The Expanding Role of the Elementary ESL Teacher:
Doing More than Teaching Language
Article written by Jodi Crandall, It was taken from Accent, Volume 10, Number 1, October 2003.
Today, elementary Teachers of English as a Second Language may be required to teach initial literacy, provide the major language arts instruction, introduce academic concepts, promote academic and social language development, and help students make up for missed prior schooling, as well as serve as counsellor, interpreter, and community and school liaison. All these objectives have led to a more challenging role for elementary ESL teachers, who may be expected to shoulder greater responsibility for the overall education of English-language learners.
Teachers of English as a second or foreign language to young children must impart English skills at the same time that they foster socialization; heighten an awareness of the self, the immediate classroom community, and the community beyond the school; introduce content concepts; and expose students to art, drama, literature, and music. They must accomplish these objectives through enjoyable activities that address the whole child—the child’s physical, cognitive, social, and emotional development. (Schinke-Llano and Rauff 1996)
Three are the goals for ESL instruction (according the new TESOL standards):
1. To use English to communicate in social settings
2. To use English to achieve academically in all content areas
3. To use English in socially and culturally appropriate ways
Children may be able to acquire social language without much assistance from the ESL teacher, but understanding social studies textbooks, reading and working math word problems, and following directions and completing science reports are likely to require the assistance of the ESL teacher, who can provide comprehensible yet meaningful opportunities for children to interact and converse in that academic language as they explore new ideas, relate these ideas to prior learning, and react and respond to each other.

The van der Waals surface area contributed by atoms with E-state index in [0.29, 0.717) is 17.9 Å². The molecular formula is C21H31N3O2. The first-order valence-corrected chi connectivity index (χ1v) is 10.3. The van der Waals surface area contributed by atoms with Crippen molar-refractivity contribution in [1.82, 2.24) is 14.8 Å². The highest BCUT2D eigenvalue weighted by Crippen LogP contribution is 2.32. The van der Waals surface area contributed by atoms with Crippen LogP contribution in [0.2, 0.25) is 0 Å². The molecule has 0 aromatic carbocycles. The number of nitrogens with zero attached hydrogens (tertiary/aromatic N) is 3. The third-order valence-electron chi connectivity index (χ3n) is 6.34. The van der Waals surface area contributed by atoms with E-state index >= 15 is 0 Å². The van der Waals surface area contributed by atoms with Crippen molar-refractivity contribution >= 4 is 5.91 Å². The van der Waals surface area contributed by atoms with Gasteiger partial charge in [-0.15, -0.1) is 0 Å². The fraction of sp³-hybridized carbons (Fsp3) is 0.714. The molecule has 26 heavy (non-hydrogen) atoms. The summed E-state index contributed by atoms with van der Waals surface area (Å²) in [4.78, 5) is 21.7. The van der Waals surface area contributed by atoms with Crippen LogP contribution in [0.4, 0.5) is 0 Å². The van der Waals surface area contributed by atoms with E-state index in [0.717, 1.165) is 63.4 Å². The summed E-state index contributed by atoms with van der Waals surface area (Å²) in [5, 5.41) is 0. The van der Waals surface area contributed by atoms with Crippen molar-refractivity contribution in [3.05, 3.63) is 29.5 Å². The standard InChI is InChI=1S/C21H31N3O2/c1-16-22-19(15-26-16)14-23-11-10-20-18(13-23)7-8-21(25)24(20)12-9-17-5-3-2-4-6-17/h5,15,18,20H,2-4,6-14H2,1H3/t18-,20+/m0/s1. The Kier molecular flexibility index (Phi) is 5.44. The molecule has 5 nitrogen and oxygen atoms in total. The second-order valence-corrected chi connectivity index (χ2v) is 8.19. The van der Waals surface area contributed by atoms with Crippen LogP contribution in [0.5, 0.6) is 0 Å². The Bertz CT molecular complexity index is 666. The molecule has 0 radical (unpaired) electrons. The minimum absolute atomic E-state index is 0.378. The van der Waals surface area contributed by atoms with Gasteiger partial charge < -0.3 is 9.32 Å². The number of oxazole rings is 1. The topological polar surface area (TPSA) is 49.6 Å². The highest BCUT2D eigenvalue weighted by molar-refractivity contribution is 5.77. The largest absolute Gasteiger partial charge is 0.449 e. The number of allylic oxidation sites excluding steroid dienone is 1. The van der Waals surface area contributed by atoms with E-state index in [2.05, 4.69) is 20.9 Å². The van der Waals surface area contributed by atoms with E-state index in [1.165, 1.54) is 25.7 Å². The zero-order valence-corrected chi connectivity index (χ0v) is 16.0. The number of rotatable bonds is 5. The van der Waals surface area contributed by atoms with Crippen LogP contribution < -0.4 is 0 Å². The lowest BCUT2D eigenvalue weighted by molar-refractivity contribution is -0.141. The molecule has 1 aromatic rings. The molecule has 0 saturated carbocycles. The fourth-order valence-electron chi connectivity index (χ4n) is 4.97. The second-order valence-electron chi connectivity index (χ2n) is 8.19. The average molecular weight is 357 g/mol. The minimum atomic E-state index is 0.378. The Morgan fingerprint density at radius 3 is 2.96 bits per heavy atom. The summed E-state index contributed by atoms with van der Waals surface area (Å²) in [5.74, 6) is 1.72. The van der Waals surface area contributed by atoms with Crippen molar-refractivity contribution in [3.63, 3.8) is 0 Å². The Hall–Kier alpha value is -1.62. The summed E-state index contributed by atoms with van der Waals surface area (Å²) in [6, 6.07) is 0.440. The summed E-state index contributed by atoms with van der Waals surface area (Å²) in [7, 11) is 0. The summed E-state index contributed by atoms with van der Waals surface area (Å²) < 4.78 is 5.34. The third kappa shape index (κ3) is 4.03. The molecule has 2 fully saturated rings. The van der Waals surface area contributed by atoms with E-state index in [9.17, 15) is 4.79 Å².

And for an elementary ESL teacher to be able to help students to achieve academically in all content areas requires that the teacher become very familiar with the goals and curriculum of other content areas and be able to align or integrate ESL instruction with the core curriculum.
Content-Based Language Teaaching in Elementary ESL (CBLT)
Content-based language Teaching (CBLT)— which focuses on the language of academic content areas, as well as core concepts and strategies for learning these—provides a means of achieving the integration of ESL instruction with the core curriculum. In a 30-minute pull-out class, an ESL teacher might survey students on their favourite foods, colours or pets and have them construct a graph recording their results, integrating learning the language of numbers and comparisons with an important mathematical concept. Or, over the course of a semester or year, students might plant seeds and chart their growth, noting the effects of sunlight or darkness and water or drought. In discussing and recording their results, students might use the future tense to predict the outcome, the past tense to confirm or disconfirm their predictions, and appropriate measurement vocabulary as they chart their plants’ progress. To integrate key vocabulary, concepts and learning strategies from several content areas and to foster opportunities for including multicultural literature and other types of texts, the teacher might build an instructional unit around a theme such as families, animal babies, fossils and dinosaurs, the planets or food.
|A free form web from http://www.cal.org/resources/digest/int-for-k8.html|
A sample thematic unit on trees (see below) illustrates how academic content and skills across the curriculum are developed within an ESL class. In this unit, students begin by discussing what they know about trees, filling out the first part of a KWL chart on which they record what they already know about trees, what they want to know about them and, later, what they have learned. This KWL chart will serve to mark their progress throughout the unit. They may go outside and collect leaves to press and describe in a class book, or spend time in cooperative groups studying one tree—how it looks, what it feels like and how it smells. They may use their impressions of that tree to write a diamante or cinquain poem, or collect pieces of bark or leaves and use them in a shape poem that they write about the tree.